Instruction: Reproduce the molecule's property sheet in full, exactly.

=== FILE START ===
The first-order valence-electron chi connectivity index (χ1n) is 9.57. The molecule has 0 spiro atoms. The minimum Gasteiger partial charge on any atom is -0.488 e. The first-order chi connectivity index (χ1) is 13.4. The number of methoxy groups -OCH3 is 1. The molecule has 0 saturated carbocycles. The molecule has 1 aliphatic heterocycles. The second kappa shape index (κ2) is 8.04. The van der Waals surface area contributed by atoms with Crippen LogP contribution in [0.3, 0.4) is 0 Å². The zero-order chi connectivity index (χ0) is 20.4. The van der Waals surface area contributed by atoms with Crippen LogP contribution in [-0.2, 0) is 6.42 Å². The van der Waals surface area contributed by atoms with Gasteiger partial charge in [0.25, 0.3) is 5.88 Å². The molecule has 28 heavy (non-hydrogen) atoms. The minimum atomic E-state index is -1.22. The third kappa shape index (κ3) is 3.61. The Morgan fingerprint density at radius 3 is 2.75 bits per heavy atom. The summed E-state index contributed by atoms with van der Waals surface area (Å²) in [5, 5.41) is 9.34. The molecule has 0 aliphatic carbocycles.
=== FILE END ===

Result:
The first-order valence-electron chi connectivity index (χ1n) is 9.57. The molecule has 0 spiro atoms. The minimum Gasteiger partial charge on any atom is -0.488 e. The first-order chi connectivity index (χ1) is 13.4. The number of methoxy groups -OCH3 is 1. The molecule has 0 saturated carbocycles. The molecule has 1 aliphatic heterocycles. The second kappa shape index (κ2) is 8.04. The van der Waals surface area contributed by atoms with Crippen LogP contribution in [0.3, 0.4) is 0 Å². The zero-order chi connectivity index (χ0) is 20.4. The van der Waals surface area contributed by atoms with Crippen LogP contribution in [-0.2, 0) is 6.42 Å². The van der Waals surface area contributed by atoms with Gasteiger partial charge in [0.25, 0.3) is 5.88 Å². The molecule has 28 heavy (non-hydrogen) atoms. The minimum atomic E-state index is -1.22. The third kappa shape index (κ3) is 3.61. The Morgan fingerprint density at radius 3 is 2.75 bits per heavy atom. The summed E-state index contributed by atoms with van der Waals surface area (Å²) in [5, 5.41) is 9.34. The molecule has 0 aliphatic carbocycles.